It looks like 2023 is starting where 2022 ended: tech layoffs. Amazon became the latest company to announce thousands of job cuts in response to growing economic headwinds and market uncertainty. It is indeed the end of the easy money era when one of the largest businesses in the world concedes that it added too many workers too quickly during the coronavirus pandemic and must now pay the price. But, while tech firms laid off many employees last year, will the same trends persist in the overall labor market in 2023?
Amazon Leads Tech Layoffs
The Wall Street Journal initially reported on the evening of Jan. 4 that Amazon would be slashing more than 18,000 jobs, more extensive than what the retail giant suggested last year. CEO Andy Jassy went into damage control, noting that it had planned to inform the public that it would be reducing its workforce numbers, but somebody had leaked the information to the press.
In November, Jassy confirmed that Amazon would eliminate roles from its books and devices divisions to brick-and-mortar establishments. At the time, the figure touted was approximately 10,000 positions. However, according to Jassy, Amazon will navigate through murky waters in the upcoming year: recession possibilities, elevated inflationary pressures, and higher borrowing costs.
“Amazon has weathered uncertain and difficult economies in the past, and we will continue to do so,” Jassy wrote on the corporate blog. “These changes will help us pursue our long-term opportunities with a stronger cost structure; however, I’m also optimistic that we’ll be inventive, resourceful, and scrappy in this time when we’re not hiring expansively and eliminating some roles. Companies that last a long time go through different phases. They’re not in heavy people expansion mode every year.”
Amazon intends to contact employees who will lose their jobs beginning Jan. 18.
Who Else Is Handing Out Pink Slips?
Over the last year, many tech companies have been laying off workers, signaling big trouble brewing in Silicon Valley. In just the first few days of 2023, several tech firms have confirmed they will trim payrolls. Salesforce announced it would let go of 7,000 employees, representing about 10% of the company. Vimeo is cutting 11% of the organization, or 132 people, citing an “uncertain economic environment.” And then there are the small- and medium-sized businesses (SMBs):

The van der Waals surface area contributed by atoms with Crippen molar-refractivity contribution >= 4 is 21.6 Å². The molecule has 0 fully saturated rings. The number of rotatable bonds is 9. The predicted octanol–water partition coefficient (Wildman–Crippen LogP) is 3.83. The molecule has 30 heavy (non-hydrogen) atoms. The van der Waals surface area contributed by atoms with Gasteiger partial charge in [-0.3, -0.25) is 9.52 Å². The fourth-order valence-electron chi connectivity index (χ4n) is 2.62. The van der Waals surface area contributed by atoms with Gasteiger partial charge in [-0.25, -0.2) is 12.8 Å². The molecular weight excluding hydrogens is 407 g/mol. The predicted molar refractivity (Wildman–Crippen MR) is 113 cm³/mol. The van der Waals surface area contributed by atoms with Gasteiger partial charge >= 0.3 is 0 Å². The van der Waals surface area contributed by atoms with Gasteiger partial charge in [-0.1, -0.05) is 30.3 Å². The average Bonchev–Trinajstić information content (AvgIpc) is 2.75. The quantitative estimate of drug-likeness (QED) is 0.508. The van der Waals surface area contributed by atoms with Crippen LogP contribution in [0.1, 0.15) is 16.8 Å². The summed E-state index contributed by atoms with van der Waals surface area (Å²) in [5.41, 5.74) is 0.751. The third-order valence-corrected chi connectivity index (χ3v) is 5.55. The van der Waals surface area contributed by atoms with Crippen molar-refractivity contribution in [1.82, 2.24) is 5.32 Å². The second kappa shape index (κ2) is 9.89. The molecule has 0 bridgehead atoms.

- Streaming video system Kaltura: 77 employees (11%)
- Crypto infrastructure provider Wyre: 75 employees (100%), closing entirely
- Enterprise application firm Pegasystems: 245 employees (4%)
- Earth-observation satellites business Satellogic: 80 employees (18%)
- Conversational AI tech entity Uniphore: 76 employees (10%)
Of course, 2022 was the beginning of slashing personnel numbers in the technology industry. Facebook parent Meta terminated 11,000 jobs, accounting for 13% of its global workforce. Twitter eliminated 3,700 staff. Carvana removed 2,500 positions, while DoorDash reduced workforce totals by 1,250. Coinbase responded to the crash in cryptocurrency prices by slashing nearly 2,500 employees, and Crypto.com trimmed its size by 30%. DocuSign cut 9% of its staff, Rivian fired 840 staffers, and Peloton handed out pink slips to 784 workers.
In total, according to data from Challenger, Gray and Christmas, there were more than 97,000 tech layoffs in the US last year. This did not include companies that instituted other cost-cutting measures on the labor front, such as hiring freezes and voluntary buyouts.
A Tech Winter?
During the coronavirus pandemic, the tech sector witnessed one of the greatest booms ever recorded. With more people staying home and bingeing on Netflix and tweets, companies increased their payrolls at exponential rates. As the flood of easy money poured into the financial system, tech valuations went through the roof. Despite the backdrop of the worst public health crisis in a century and an economy in tatters, shares soared to record highs, be it Amazon or Zillow. Companies expanded at an accelerated pace, asset prices were artificially inflated, and bubbles formed everywhere. Now that the Federal Reserve has been gradually closing the floodgates of near-zero interest rates since March 2022, potentially triggering a recession or a so-called slowcession, businesses of every category are scaling back. The results? The worst financial market performance since the 2008-09 economic collapse.
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